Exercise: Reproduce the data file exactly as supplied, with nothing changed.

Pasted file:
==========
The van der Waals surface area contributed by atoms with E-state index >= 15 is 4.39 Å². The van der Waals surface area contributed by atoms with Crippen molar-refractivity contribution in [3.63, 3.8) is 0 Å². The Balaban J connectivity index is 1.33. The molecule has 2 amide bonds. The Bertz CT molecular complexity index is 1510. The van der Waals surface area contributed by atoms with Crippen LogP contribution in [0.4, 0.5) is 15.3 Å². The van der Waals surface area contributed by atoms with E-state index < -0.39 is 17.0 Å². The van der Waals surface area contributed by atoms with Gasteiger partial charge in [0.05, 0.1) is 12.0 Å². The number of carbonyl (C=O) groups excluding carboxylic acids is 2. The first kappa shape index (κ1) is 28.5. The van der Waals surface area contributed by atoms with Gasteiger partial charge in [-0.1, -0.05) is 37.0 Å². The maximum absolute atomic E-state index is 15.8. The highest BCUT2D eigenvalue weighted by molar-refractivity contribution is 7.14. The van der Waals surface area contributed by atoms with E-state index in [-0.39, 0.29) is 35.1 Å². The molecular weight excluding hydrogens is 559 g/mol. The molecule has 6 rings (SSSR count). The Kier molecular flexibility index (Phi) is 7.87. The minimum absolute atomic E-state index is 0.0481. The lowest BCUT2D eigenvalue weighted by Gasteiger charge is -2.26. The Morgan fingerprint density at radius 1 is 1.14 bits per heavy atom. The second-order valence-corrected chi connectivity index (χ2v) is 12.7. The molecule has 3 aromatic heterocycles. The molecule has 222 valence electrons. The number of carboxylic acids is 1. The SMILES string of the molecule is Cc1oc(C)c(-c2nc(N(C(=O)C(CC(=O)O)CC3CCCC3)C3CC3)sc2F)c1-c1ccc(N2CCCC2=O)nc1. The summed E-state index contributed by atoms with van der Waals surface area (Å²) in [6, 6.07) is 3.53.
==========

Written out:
The van der Waals surface area contributed by atoms with E-state index >= 15 is 4.39 Å². The van der Waals surface area contributed by atoms with Crippen molar-refractivity contribution in [3.63, 3.8) is 0 Å². The Balaban J connectivity index is 1.33. The molecule has 2 amide bonds. The Bertz CT molecular complexity index is 1510. The van der Waals surface area contributed by atoms with Crippen LogP contribution in [0.4, 0.5) is 15.3 Å². The van der Waals surface area contributed by atoms with E-state index < -0.39 is 17.0 Å². The van der Waals surface area contributed by atoms with Gasteiger partial charge in [0.05, 0.1) is 12.0 Å². The number of carbonyl (C=O) groups excluding carboxylic acids is 2. The first kappa shape index (κ1) is 28.5. The van der Waals surface area contributed by atoms with Gasteiger partial charge in [-0.1, -0.05) is 37.0 Å². The maximum absolute atomic E-state index is 15.8. The highest BCUT2D eigenvalue weighted by molar-refractivity contribution is 7.14. The van der Waals surface area contributed by atoms with E-state index in [-0.39, 0.29) is 35.1 Å². The molecular weight excluding hydrogens is 559 g/mol. The molecule has 6 rings (SSSR count). The Kier molecular flexibility index (Phi) is 7.87. The minimum absolute atomic E-state index is 0.0481. The lowest BCUT2D eigenvalue weighted by Gasteiger charge is -2.26. The Morgan fingerprint density at radius 1 is 1.14 bits per heavy atom. The second-order valence-corrected chi connectivity index (χ2v) is 12.7. The molecule has 3 aromatic heterocycles. The molecule has 222 valence electrons. The number of carboxylic acids is 1. The SMILES string of the molecule is Cc1oc(C)c(-c2nc(N(C(=O)C(CC(=O)O)CC3CCCC3)C3CC3)sc2F)c1-c1ccc(N2CCCC2=O)nc1. The summed E-state index contributed by atoms with van der Waals surface area (Å²) in [6, 6.07) is 3.53.